2 forum posts
April 2, 2011
Total miles: 24.2
Total time: 8:30am to 8:05 pm (11 hours 35 minutes)
Trails: Snake's Den to AT, AT to Tricorner Knob, Balsam Mountain, Gunter Fork, Low Gap
First off, I know I'm crazy for doing 24 miles in a single day. I love being crazy ;)
I had been to Mt Leconte back at the start of March. That was a windy and wet day, but most of the snow had melted, with a few bouts of ice here and there. I pulled into the Cosby Campground with a light dusting of snow. I saw on the morning news that a thunderstorm swept through the area early in the morning and apparently it laid a fresh layer of snow on the mountains, as I soon found out.
It took me several minutes to find the trail head to Snake's Den, but I eventually did and began my journey at 8:30. I as soon greeted by Little Rock Creek. Continuing up, I came across a couple of fantastic clear views. I could see clearly across the mountains and see other snow capped mountains. The ground soon went from a light coating to muddy pits. But this was soon replaced by ice that cracked under my weight, which luckily never broke through. After crossing the Inabu creek, I hit mostly fresh snow with very little mud spots.
I reached the AT by 11:10 am and met a couple of other hikers on a over night hike from Lower Mt Cammerer, which doing Lower Mt Cammer up to Mt Cammerer is a beast of a hike. From here I headed towards Tricorner Knob. Hear I noticed on the AT that the East side of the mountain had very little snow and the West side had fresh coating. I guess this makes since with storms moving from West to East. Because of this, the West side was muddy and water while the East side was freshly covered and easier to deal with.
On the way to Tricorner I met a couple of AT thru hikers in high spirits. Just before and at Tricorner Knob I saw a couple of other hikers who weren't in such high spirits. One hiker commented that he could see the steam coming from me as I was having lunch. At 1:05pm I was ready to continue my hike.
And then I hit Balsam Mountain. This mountain looks as if it had been beaten by downbursts from a storm. Nearly everything plant and tree was pointing down in the same direction. It didn't look like this trail had been touched in a while. There were fresh turkey and small animal tracks along the trail, but I never came across any of the animals. I wasn't going as fast as I had hoped on this portion of the trail, but I was feeling pretty good up to this point.
Then I start Gunter Fork trail. I didn't read up too much on this trail, other than it required some creek crossings that a blogger had rock hopped, but the sign with big red letters stating "DURING TIMES OF HIGH FLOW - Gunter Fork Trail is impassable. Use Swallow Fork". What?! Well, I looked at that possibility and it added another 5 miles on top of a 24 mile hike and I was already short for time. So I just breathed in deep and said ok, lets do this.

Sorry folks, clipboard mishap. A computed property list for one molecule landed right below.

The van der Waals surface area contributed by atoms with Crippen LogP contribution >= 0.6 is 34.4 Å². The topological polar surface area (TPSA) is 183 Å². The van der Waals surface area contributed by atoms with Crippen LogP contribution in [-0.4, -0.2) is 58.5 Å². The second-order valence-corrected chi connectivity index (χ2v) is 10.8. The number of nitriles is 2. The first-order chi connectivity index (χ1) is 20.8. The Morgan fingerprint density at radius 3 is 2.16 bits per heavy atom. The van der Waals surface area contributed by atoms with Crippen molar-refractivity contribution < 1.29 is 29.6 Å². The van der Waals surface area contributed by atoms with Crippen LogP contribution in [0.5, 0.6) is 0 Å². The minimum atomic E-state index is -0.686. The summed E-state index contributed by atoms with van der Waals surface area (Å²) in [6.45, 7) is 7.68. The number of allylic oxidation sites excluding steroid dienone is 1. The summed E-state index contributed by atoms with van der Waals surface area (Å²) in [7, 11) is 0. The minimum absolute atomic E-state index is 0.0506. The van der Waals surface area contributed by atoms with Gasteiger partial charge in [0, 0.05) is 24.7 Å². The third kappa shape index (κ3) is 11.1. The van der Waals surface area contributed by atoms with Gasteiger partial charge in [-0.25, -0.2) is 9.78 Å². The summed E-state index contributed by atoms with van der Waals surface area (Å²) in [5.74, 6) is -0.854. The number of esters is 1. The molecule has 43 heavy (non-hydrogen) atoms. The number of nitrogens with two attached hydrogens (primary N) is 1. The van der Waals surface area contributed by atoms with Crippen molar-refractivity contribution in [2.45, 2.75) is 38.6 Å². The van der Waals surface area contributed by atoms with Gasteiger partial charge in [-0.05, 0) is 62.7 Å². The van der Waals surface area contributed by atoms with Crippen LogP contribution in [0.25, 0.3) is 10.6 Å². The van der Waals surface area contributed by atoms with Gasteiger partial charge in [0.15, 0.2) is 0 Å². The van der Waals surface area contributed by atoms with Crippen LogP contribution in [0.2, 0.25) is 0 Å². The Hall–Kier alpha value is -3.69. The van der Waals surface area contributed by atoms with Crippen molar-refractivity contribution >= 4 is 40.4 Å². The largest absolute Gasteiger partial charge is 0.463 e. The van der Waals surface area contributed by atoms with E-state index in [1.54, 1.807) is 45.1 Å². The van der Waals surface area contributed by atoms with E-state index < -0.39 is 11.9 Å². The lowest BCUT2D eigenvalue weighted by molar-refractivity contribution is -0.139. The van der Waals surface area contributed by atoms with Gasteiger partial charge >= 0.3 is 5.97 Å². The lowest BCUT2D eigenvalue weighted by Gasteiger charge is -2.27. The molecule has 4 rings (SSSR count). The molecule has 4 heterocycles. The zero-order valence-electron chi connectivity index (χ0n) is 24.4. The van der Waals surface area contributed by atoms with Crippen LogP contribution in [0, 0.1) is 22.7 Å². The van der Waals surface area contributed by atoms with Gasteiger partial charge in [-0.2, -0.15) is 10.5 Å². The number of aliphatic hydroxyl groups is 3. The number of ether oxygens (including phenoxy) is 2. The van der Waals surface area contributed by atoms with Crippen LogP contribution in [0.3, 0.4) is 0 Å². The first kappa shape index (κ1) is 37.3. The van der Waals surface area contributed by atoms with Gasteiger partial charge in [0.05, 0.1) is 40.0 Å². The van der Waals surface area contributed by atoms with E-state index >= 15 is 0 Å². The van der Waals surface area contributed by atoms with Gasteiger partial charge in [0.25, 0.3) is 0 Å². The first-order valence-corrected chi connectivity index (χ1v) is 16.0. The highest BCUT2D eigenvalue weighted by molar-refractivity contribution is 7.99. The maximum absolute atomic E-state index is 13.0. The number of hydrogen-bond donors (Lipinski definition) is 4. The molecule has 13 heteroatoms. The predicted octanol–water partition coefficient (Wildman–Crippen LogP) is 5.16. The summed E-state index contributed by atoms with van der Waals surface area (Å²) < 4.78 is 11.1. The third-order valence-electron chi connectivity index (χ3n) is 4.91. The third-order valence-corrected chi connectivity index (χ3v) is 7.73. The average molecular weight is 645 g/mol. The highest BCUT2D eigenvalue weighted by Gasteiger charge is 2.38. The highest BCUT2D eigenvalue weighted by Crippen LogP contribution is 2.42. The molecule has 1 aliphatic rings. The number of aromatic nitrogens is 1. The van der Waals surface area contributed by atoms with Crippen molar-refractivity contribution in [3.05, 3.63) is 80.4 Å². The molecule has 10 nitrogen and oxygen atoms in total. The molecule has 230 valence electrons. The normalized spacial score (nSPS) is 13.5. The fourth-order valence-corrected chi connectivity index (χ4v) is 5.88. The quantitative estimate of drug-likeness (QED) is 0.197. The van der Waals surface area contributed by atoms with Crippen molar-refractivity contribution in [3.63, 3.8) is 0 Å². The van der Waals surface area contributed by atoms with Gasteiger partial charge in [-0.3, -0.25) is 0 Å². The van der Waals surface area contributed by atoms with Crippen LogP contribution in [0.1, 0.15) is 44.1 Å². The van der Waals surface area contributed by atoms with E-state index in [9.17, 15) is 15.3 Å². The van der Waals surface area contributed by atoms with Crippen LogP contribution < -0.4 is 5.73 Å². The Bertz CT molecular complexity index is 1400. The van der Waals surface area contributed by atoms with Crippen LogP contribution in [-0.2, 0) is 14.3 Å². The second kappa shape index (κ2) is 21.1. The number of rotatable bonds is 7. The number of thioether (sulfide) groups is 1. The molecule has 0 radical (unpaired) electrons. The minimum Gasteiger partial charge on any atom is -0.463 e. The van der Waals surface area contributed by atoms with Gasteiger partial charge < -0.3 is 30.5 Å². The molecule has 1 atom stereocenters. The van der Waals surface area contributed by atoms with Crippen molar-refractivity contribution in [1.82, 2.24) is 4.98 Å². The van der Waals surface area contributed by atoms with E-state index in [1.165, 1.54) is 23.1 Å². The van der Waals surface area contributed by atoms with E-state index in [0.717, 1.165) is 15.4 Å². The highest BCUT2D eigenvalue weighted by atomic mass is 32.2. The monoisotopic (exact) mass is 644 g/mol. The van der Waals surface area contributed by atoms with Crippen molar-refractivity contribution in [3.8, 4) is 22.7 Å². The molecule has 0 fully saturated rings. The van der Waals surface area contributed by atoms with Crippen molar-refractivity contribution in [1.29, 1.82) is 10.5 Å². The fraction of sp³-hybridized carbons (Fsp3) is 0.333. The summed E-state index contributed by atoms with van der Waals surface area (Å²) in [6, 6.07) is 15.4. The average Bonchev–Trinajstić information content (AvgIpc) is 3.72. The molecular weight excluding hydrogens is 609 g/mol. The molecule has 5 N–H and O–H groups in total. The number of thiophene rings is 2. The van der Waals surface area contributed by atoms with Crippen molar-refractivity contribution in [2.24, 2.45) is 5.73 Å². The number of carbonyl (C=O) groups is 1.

Gunter Fork Trail before the cascades is treacherous in the snow and mud. On many occasions I was sitting on my hind end and sliding slowing to the next part of what little trail was here. At more than one spot, it looked as if the trail had received a mudslide and disappeared, so holding on to roots, I slowly scampered across in hopes I wouldn't slide down. This part of the trailed slowed me way down. The fact that there was hardly any trail, it was muddy, wet, AND there was thorny plants along the trail, it made for a bit of annoyance starting to settle in.
Then about an hour later I reached Gunter Fork Cascades. It was ok to see, but the "water slide" immediately after it was the coolest I've ever seen in the Smokeys. It looked like something out of a water park. But let me back up. Before crossing the cascades, I tested to see if I could go across in my Gortex New Balance boots. These guys served me well on my previous hike and they were a dream in the snow and mud and smaller creek crossings. Then I learned that all too valuable lesson of "water proof doesn't work when the water goes inside the shoe". So I backed up, took my shoes and socks off, tied them together, threw them around my neck, pulled my pants up and waded across the water... Well the next water crossing at the cool water slide like feature, I was able to just walk through no problem. but that was the last of my ease. Wading across the water happened 7 more times after this (+/- 1, I lost count). It became repetitious and very annoying to hike 10 minutes, wade across the water, hike 10 more minutes, wade across more water. At least the trail became more defined at this point. In hindsight, I can see where this trail used to be seen as "unmaintained". It obviously had not seen a lot of foot traffic over the years. This was by far the hardest hike I've done going down hill. This 4.1 section should have taken me about an hour and 15 minutes. Instead it took me 2.5 hours.
Well, a nice mile of relief came as I made my way to Low Gap. This side of Low Gap is a horse trail and 3 horses came down this trail as I was at the trail head and they had some healthy droppings... At this point, I pretty much pushed myself to go as fast and hard as I could, hoping my steam would push me up the 2.5 miles. Unfortunately, that steam didn't last and I was in a lot of pain by the time I had reached Low Gap. Then I realized that planning to do 2.5 miles at a 1200 foot gain after I had been hiking 20 miles already wasn't the best of ideas.
By this point, I had about an hour of daylight left and 2.5 miles back down to the campground. I found my 5th wind (my 2nd through 4th happened about 2 hours earlier) and scamped down the steepness and got back to the car before the sun had completely set. Fun times!